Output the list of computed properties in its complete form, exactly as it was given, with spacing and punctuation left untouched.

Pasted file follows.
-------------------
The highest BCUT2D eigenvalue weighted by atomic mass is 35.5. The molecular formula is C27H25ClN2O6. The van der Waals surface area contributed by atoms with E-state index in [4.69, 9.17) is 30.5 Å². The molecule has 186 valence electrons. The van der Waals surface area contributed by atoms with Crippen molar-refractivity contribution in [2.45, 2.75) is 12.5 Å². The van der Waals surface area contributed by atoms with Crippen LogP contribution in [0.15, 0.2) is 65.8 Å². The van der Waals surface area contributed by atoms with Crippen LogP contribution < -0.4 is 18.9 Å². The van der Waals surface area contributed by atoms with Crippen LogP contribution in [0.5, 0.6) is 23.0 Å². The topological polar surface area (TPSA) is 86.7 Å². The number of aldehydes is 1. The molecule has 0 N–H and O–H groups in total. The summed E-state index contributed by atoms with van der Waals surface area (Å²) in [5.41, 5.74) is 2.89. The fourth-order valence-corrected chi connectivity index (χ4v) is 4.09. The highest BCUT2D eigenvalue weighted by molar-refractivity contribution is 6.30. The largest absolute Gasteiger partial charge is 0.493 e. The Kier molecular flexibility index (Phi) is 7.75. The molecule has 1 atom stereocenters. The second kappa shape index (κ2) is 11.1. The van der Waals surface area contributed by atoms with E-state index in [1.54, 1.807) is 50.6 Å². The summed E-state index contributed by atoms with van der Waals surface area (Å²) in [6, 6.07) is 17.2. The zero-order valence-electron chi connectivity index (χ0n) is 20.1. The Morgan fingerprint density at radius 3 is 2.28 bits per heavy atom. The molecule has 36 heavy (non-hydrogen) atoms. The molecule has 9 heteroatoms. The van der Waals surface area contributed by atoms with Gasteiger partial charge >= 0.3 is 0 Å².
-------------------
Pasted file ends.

The highest BCUT2D eigenvalue weighted by atomic mass is 35.5. The molecular formula is C27H25ClN2O6. The van der Waals surface area contributed by atoms with E-state index in [4.69, 9.17) is 30.5 Å². The molecule has 186 valence electrons. The van der Waals surface area contributed by atoms with Crippen molar-refractivity contribution in [2.45, 2.75) is 12.5 Å². The van der Waals surface area contributed by atoms with Crippen LogP contribution in [0.15, 0.2) is 65.8 Å². The van der Waals surface area contributed by atoms with Crippen LogP contribution < -0.4 is 18.9 Å². The van der Waals surface area contributed by atoms with Crippen LogP contribution in [0.5, 0.6) is 23.0 Å². The topological polar surface area (TPSA) is 86.7 Å². The number of aldehydes is 1. The molecule has 0 N–H and O–H groups in total. The summed E-state index contributed by atoms with van der Waals surface area (Å²) in [5.41, 5.74) is 2.89. The fourth-order valence-corrected chi connectivity index (χ4v) is 4.09. The highest BCUT2D eigenvalue weighted by molar-refractivity contribution is 6.30. The largest absolute Gasteiger partial charge is 0.493 e. The Kier molecular flexibility index (Phi) is 7.75. The molecule has 1 atom stereocenters. The second kappa shape index (κ2) is 11.1. The van der Waals surface area contributed by atoms with E-state index in [1.54, 1.807) is 50.6 Å². The summed E-state index contributed by atoms with van der Waals surface area (Å²) in [6, 6.07) is 17.2. The zero-order valence-electron chi connectivity index (χ0n) is 20.1. The Morgan fingerprint density at radius 3 is 2.28 bits per heavy atom. The molecule has 36 heavy (non-hydrogen) atoms. The molecule has 9 heteroatoms. The van der Waals surface area contributed by atoms with Gasteiger partial charge >= 0.3 is 0 Å².